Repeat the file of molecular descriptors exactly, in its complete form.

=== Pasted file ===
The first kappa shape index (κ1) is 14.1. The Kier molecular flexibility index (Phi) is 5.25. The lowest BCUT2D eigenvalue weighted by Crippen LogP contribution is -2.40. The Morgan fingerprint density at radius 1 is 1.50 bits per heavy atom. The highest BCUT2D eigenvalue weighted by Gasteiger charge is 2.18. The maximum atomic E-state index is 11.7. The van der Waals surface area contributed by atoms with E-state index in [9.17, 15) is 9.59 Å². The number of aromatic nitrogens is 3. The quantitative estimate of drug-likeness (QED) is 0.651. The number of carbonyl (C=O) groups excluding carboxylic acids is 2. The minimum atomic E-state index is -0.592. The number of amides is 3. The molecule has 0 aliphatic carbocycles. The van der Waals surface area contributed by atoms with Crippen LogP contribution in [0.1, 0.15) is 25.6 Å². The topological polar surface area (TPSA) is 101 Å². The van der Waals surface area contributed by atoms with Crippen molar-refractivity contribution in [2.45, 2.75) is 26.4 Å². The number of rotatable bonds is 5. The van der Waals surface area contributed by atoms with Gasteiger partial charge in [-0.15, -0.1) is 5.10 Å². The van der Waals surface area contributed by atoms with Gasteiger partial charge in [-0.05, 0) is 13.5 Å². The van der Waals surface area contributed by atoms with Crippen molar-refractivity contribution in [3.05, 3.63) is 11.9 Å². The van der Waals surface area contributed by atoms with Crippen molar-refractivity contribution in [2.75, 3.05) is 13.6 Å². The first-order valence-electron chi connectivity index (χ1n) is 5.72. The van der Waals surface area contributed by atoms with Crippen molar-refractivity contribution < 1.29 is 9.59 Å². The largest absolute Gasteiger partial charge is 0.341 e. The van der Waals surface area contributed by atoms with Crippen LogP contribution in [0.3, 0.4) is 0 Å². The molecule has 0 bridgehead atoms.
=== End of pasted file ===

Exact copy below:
The first kappa shape index (κ1) is 14.1. The Kier molecular flexibility index (Phi) is 5.25. The lowest BCUT2D eigenvalue weighted by Crippen LogP contribution is -2.40. The Morgan fingerprint density at radius 1 is 1.50 bits per heavy atom. The highest BCUT2D eigenvalue weighted by Gasteiger charge is 2.18. The maximum atomic E-state index is 11.7. The van der Waals surface area contributed by atoms with E-state index in [9.17, 15) is 9.59 Å². The number of aromatic nitrogens is 3. The quantitative estimate of drug-likeness (QED) is 0.651. The number of carbonyl (C=O) groups excluding carboxylic acids is 2. The minimum atomic E-state index is -0.592. The number of amides is 3. The molecule has 0 aliphatic carbocycles. The van der Waals surface area contributed by atoms with Crippen LogP contribution in [0.1, 0.15) is 25.6 Å². The topological polar surface area (TPSA) is 101 Å². The van der Waals surface area contributed by atoms with Crippen molar-refractivity contribution in [2.45, 2.75) is 26.4 Å². The number of rotatable bonds is 5. The van der Waals surface area contributed by atoms with Gasteiger partial charge in [-0.15, -0.1) is 5.10 Å². The van der Waals surface area contributed by atoms with Gasteiger partial charge in [-0.05, 0) is 13.5 Å². The van der Waals surface area contributed by atoms with Crippen molar-refractivity contribution in [3.05, 3.63) is 11.9 Å². The van der Waals surface area contributed by atoms with Crippen molar-refractivity contribution in [2.75, 3.05) is 13.6 Å². The first-order valence-electron chi connectivity index (χ1n) is 5.72. The van der Waals surface area contributed by atoms with Crippen molar-refractivity contribution < 1.29 is 9.59 Å². The largest absolute Gasteiger partial charge is 0.341 e. The van der Waals surface area contributed by atoms with Crippen LogP contribution in [0.3, 0.4) is 0 Å². The molecule has 0 bridgehead atoms.